Welcome to my very last post about the TAST 2015-2017 challenge! Today I feature two non-TAST stitches and revisit two old favourites.
I didn’t think a collection of embroidery samplers would be complete without Cross stitch, so I worked two. One sort of freestyle on plain cotton and one on evenweave fabric.
Cross stitch is a great stitch to “sketch” with so I started with some scribbly and textural samples (top left and top centre). Then I tried various fillings and seam/border treatments in a range of different threads. I drew a lot of these first with a water erasable marker. I usually use Hemline water erasable markers because they’re easier to find locally but I prefer the Clover Chacopen Water Soluble Marker as the Hemline markers smudge a lot and get all over my hands when I’m drawing. They’re fine once they dry though.
For my evenweave cross stitch sampler I used a scrap piece of linen I found at the op shop (charity thrift store). The patterns are from an Ondori embroidery book from the 1970’s. I used six strands of embroidery floss and crewel wool for the most part, although the sky is some vintage knobbly knitting yarn couched down with cross stitches worked in floss. I’m afraid I have no idea what count this linen is as I’ve never been much of a cross stitcher. I do love working small motifs here and there with waste canvas though.
Revisiting stitch 8: Chain stitch
Since I’m going to use my collection of TAST samplers for future reference, I decided I had to record using chain stitch as a filling. I used 3 strands of embroidery floss throughout (I think. I might have used 4, although I didn’t want to pick at it with a pin to try and count the strands).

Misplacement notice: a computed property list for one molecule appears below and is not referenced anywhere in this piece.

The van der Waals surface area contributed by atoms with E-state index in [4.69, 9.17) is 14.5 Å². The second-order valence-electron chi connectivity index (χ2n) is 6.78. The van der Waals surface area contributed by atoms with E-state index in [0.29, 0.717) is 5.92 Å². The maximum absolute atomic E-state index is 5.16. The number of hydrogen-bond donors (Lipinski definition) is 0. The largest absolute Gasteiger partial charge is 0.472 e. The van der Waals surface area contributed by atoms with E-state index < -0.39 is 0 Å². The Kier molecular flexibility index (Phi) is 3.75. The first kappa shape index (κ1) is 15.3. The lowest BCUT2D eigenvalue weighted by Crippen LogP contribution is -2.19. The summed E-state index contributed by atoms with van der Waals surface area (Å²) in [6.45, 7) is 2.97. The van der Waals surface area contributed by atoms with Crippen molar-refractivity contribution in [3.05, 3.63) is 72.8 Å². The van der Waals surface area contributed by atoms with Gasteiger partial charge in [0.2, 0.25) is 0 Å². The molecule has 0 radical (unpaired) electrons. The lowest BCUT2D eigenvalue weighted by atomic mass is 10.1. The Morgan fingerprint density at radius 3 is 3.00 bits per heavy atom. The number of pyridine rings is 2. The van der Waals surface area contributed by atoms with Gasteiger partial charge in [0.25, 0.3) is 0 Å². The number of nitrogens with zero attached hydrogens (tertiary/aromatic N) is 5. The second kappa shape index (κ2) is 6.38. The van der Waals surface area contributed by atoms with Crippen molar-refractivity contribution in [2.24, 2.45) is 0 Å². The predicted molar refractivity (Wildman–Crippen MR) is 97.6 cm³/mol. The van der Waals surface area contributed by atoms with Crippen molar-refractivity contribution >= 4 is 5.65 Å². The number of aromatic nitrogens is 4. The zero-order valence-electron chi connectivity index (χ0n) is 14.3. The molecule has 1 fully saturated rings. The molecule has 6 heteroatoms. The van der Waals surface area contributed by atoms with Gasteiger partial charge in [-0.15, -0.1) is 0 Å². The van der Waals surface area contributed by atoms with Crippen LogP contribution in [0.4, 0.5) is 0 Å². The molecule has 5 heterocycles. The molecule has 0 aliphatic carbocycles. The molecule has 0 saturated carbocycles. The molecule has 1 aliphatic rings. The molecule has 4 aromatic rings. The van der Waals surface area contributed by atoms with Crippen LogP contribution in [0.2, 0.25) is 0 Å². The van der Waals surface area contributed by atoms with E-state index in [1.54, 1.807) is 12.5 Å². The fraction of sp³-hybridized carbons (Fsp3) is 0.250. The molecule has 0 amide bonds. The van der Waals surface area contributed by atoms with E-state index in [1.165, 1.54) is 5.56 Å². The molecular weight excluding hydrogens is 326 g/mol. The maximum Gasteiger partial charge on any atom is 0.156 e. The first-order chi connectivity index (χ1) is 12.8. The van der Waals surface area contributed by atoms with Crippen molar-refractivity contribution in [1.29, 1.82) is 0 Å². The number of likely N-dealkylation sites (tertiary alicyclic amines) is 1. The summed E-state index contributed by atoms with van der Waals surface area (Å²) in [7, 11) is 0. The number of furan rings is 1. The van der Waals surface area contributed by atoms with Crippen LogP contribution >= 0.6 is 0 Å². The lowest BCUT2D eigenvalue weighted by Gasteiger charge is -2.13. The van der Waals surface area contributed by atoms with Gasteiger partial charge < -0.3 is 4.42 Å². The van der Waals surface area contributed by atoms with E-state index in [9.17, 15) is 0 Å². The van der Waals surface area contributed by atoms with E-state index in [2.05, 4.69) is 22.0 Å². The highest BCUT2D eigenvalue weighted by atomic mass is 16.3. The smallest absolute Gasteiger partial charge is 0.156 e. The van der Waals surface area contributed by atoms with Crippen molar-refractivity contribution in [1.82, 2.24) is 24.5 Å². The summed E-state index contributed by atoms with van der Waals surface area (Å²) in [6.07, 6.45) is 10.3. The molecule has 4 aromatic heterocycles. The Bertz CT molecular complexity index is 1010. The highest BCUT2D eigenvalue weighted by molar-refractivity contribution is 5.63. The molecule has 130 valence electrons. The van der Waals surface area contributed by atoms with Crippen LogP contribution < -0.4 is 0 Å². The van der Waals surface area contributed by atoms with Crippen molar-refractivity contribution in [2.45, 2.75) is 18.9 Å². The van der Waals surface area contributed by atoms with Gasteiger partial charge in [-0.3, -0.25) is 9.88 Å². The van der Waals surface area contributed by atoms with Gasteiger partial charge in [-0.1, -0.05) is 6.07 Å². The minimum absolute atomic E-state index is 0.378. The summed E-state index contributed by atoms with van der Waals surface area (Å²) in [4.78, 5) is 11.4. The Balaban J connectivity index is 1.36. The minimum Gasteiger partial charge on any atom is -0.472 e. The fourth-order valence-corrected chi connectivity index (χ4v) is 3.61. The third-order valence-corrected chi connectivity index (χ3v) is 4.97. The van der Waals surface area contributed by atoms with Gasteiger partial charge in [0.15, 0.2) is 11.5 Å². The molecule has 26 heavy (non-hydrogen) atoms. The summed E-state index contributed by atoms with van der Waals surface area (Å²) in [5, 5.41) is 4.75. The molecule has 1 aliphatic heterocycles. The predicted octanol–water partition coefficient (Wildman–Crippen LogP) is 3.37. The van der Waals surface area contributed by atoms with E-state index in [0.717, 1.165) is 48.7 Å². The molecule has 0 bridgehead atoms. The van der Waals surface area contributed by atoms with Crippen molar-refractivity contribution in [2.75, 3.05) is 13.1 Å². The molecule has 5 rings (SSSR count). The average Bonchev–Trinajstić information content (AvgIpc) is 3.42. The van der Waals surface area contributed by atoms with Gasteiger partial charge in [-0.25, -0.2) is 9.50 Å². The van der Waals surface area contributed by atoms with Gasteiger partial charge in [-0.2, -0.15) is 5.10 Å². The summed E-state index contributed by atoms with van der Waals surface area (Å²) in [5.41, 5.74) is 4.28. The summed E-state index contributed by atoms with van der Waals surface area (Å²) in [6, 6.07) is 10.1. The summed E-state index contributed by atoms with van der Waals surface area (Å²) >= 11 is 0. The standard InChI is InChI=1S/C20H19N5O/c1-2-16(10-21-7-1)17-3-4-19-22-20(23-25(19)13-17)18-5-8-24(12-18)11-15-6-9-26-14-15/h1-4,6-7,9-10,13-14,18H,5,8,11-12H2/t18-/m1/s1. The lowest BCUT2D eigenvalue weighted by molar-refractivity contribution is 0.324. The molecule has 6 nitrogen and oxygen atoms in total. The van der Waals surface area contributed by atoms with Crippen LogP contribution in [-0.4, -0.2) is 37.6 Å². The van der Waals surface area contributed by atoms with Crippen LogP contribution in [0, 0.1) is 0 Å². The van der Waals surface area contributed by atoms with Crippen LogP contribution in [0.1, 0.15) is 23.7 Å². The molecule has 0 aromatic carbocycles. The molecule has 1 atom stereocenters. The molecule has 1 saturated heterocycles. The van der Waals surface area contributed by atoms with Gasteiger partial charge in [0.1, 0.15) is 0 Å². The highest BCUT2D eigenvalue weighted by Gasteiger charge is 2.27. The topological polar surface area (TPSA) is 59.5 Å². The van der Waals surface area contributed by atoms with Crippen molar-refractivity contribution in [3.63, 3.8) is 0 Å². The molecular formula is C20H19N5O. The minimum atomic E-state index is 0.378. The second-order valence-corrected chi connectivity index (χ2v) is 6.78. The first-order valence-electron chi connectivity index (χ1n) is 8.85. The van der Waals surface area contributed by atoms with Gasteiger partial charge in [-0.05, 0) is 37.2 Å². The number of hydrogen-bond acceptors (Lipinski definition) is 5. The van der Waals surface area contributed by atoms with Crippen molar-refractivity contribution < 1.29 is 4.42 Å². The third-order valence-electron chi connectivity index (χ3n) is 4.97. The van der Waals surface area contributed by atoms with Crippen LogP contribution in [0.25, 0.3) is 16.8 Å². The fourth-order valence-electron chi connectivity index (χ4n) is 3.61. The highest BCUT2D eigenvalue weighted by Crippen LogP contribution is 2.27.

The yellow in the flower centre is variegated, as is the centre of the paisley. For the other sections I worked darker outlines, then a medium shade, and finally lighter towards the middle. Chain stitch as a filling is remarkably fast to stitch and is a great way to fill in large, simple shapes like these. This is one of my favourite samplers, even though it’s one of the simplest.
I came across canvaswork stitch while browsing videos on YouTube (that’s a link to the video, BTW). As you can see, I tried it in lots of different threads, and found that something smooth works the best. It would probably be a lot neater worked on an evenweave fabric or canvas (duh) rather than my quilting cotton, but hey, I’m a rebel. I really loved playing with all the different colour combinations on this one.
Revisiting stitch 10: Running stitch
My many investigations into running stitch simply would not be complete without a little sashiko. (see week 10, running stitch, revisiting running stitch, and this post from August last year for more running stitch samplers. I love running stitch).
If you’d like to learn more about Sashiko stitching, I recommend the Creativebug class, Sashiko Sewing with Lisa Solomon for beginner embroiderers, or for more experienced stitchers, The Ultimate Sashiko Sourcebook. Lisa makes drawing the designs on the fabric look so easy that I’m itching to try more designs from the book.
And that completes my collection of samplers for the 2015-2017 TAST embroidery challenge! Now that I’ve ironed them all, and shown them all off, I just need to bind them into fabric books and they’ll be ready to peruse any time I need them. After I embroider a few covers.
If you’d like to see more, click on the “TAST challenge” tag under this post, or come back in a couple of days for the beginning of my “Beyond TAST” adventure!